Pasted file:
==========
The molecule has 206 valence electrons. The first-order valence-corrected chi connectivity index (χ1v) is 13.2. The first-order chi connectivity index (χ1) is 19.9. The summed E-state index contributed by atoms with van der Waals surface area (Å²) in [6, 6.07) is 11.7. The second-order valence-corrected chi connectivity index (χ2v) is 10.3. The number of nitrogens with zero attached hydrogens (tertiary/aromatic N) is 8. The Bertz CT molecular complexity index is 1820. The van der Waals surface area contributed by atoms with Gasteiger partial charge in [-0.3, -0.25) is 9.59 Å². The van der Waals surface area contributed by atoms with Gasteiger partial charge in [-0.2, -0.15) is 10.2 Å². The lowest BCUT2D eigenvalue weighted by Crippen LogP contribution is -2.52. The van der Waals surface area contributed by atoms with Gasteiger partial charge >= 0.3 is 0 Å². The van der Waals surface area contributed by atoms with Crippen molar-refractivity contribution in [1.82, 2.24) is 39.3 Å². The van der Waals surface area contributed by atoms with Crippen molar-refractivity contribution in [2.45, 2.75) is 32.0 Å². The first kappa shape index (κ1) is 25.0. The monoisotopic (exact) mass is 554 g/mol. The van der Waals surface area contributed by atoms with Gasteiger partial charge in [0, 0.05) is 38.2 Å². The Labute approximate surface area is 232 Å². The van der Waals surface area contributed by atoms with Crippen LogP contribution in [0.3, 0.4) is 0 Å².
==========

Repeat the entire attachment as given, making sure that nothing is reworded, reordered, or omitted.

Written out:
The molecule has 206 valence electrons. The first-order valence-corrected chi connectivity index (χ1v) is 13.2. The first-order chi connectivity index (χ1) is 19.9. The summed E-state index contributed by atoms with van der Waals surface area (Å²) in [6, 6.07) is 11.7. The second-order valence-corrected chi connectivity index (χ2v) is 10.3. The number of nitrogens with zero attached hydrogens (tertiary/aromatic N) is 8. The Bertz CT molecular complexity index is 1820. The van der Waals surface area contributed by atoms with Gasteiger partial charge in [-0.3, -0.25) is 9.59 Å². The van der Waals surface area contributed by atoms with Gasteiger partial charge in [-0.2, -0.15) is 10.2 Å². The lowest BCUT2D eigenvalue weighted by Crippen LogP contribution is -2.52. The van der Waals surface area contributed by atoms with Gasteiger partial charge >= 0.3 is 0 Å². The van der Waals surface area contributed by atoms with Crippen molar-refractivity contribution in [1.82, 2.24) is 39.3 Å². The van der Waals surface area contributed by atoms with Crippen molar-refractivity contribution in [2.45, 2.75) is 32.0 Å². The first kappa shape index (κ1) is 25.0. The monoisotopic (exact) mass is 554 g/mol. The van der Waals surface area contributed by atoms with Gasteiger partial charge in [0, 0.05) is 38.2 Å². The Labute approximate surface area is 232 Å². The van der Waals surface area contributed by atoms with Crippen LogP contribution in [0.3, 0.4) is 0 Å².